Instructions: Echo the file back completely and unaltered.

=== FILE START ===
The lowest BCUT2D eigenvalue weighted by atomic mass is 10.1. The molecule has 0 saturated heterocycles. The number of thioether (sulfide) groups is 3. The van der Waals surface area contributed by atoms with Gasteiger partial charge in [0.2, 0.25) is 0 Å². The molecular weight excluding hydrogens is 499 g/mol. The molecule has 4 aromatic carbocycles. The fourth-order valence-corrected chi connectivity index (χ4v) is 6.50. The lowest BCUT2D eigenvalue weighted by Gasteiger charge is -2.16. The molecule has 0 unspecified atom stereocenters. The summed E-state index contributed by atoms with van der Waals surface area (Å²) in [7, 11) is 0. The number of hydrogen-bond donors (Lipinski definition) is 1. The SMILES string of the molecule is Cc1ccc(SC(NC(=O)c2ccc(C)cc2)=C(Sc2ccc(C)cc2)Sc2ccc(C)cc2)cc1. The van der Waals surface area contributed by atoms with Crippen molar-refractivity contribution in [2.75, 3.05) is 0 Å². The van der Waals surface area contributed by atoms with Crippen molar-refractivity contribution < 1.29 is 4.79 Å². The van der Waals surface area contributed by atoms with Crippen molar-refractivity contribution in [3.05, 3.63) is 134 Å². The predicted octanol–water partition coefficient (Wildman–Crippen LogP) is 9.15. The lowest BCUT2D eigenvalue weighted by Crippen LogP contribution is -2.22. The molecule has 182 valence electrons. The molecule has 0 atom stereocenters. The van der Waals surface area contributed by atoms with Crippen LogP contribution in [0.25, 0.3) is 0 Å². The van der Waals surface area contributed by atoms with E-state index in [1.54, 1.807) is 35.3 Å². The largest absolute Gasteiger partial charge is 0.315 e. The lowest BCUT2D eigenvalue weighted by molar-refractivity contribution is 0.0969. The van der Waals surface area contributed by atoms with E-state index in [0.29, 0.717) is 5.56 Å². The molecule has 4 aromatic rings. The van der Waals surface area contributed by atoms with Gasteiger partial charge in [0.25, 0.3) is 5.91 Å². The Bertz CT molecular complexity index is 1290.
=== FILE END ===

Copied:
The lowest BCUT2D eigenvalue weighted by atomic mass is 10.1. The molecule has 0 saturated heterocycles. The number of thioether (sulfide) groups is 3. The van der Waals surface area contributed by atoms with Gasteiger partial charge in [0.2, 0.25) is 0 Å². The molecular weight excluding hydrogens is 499 g/mol. The molecule has 4 aromatic carbocycles. The fourth-order valence-corrected chi connectivity index (χ4v) is 6.50. The lowest BCUT2D eigenvalue weighted by Gasteiger charge is -2.16. The molecule has 0 unspecified atom stereocenters. The summed E-state index contributed by atoms with van der Waals surface area (Å²) in [7, 11) is 0. The number of hydrogen-bond donors (Lipinski definition) is 1. The SMILES string of the molecule is Cc1ccc(SC(NC(=O)c2ccc(C)cc2)=C(Sc2ccc(C)cc2)Sc2ccc(C)cc2)cc1. The van der Waals surface area contributed by atoms with Crippen molar-refractivity contribution in [2.75, 3.05) is 0 Å². The van der Waals surface area contributed by atoms with Crippen molar-refractivity contribution < 1.29 is 4.79 Å². The van der Waals surface area contributed by atoms with Crippen molar-refractivity contribution in [3.05, 3.63) is 134 Å². The predicted octanol–water partition coefficient (Wildman–Crippen LogP) is 9.15. The lowest BCUT2D eigenvalue weighted by Crippen LogP contribution is -2.22. The molecule has 182 valence electrons. The molecule has 0 atom stereocenters. The van der Waals surface area contributed by atoms with Crippen LogP contribution in [0.25, 0.3) is 0 Å². The van der Waals surface area contributed by atoms with E-state index in [1.54, 1.807) is 35.3 Å². The largest absolute Gasteiger partial charge is 0.315 e. The lowest BCUT2D eigenvalue weighted by molar-refractivity contribution is 0.0969. The van der Waals surface area contributed by atoms with E-state index in [0.29, 0.717) is 5.56 Å². The molecule has 4 aromatic rings. The van der Waals surface area contributed by atoms with Gasteiger partial charge in [0.25, 0.3) is 5.91 Å². The Bertz CT molecular complexity index is 1290.